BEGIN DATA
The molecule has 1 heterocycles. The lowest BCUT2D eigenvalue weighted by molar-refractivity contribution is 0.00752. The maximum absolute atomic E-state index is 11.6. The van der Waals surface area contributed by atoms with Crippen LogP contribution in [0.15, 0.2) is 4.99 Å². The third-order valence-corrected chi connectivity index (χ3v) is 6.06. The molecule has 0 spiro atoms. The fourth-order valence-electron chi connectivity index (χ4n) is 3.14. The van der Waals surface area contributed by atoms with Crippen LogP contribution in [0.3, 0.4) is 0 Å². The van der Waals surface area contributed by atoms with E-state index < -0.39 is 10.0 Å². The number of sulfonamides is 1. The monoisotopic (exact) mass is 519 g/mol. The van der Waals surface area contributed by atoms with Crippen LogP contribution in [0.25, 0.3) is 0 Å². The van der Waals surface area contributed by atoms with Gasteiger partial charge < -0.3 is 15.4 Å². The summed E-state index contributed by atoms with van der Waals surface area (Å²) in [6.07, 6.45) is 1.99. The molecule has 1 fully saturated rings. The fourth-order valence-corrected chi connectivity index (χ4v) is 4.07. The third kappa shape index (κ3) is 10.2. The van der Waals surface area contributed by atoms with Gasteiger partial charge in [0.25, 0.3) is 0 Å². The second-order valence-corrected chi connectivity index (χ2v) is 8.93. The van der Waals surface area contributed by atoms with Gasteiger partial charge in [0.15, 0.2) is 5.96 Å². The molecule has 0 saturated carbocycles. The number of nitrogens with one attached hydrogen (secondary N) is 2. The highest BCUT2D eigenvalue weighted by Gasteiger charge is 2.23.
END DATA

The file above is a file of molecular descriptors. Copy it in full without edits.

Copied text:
The molecule has 1 heterocycles. The lowest BCUT2D eigenvalue weighted by molar-refractivity contribution is 0.00752. The maximum absolute atomic E-state index is 11.6. The van der Waals surface area contributed by atoms with Crippen LogP contribution in [0.15, 0.2) is 4.99 Å². The third-order valence-corrected chi connectivity index (χ3v) is 6.06. The molecule has 0 spiro atoms. The fourth-order valence-electron chi connectivity index (χ4n) is 3.14. The van der Waals surface area contributed by atoms with Crippen LogP contribution in [0.3, 0.4) is 0 Å². The van der Waals surface area contributed by atoms with E-state index < -0.39 is 10.0 Å². The number of sulfonamides is 1. The monoisotopic (exact) mass is 519 g/mol. The van der Waals surface area contributed by atoms with Crippen LogP contribution in [0.25, 0.3) is 0 Å². The van der Waals surface area contributed by atoms with Gasteiger partial charge < -0.3 is 15.4 Å². The summed E-state index contributed by atoms with van der Waals surface area (Å²) in [6.07, 6.45) is 1.99. The molecule has 1 fully saturated rings. The fourth-order valence-corrected chi connectivity index (χ4v) is 4.07. The third kappa shape index (κ3) is 10.2. The van der Waals surface area contributed by atoms with Gasteiger partial charge in [0.25, 0.3) is 0 Å². The second-order valence-corrected chi connectivity index (χ2v) is 8.93. The van der Waals surface area contributed by atoms with Gasteiger partial charge in [0.15, 0.2) is 5.96 Å². The molecule has 0 saturated carbocycles. The number of nitrogens with one attached hydrogen (secondary N) is 2. The highest BCUT2D eigenvalue weighted by Gasteiger charge is 2.23.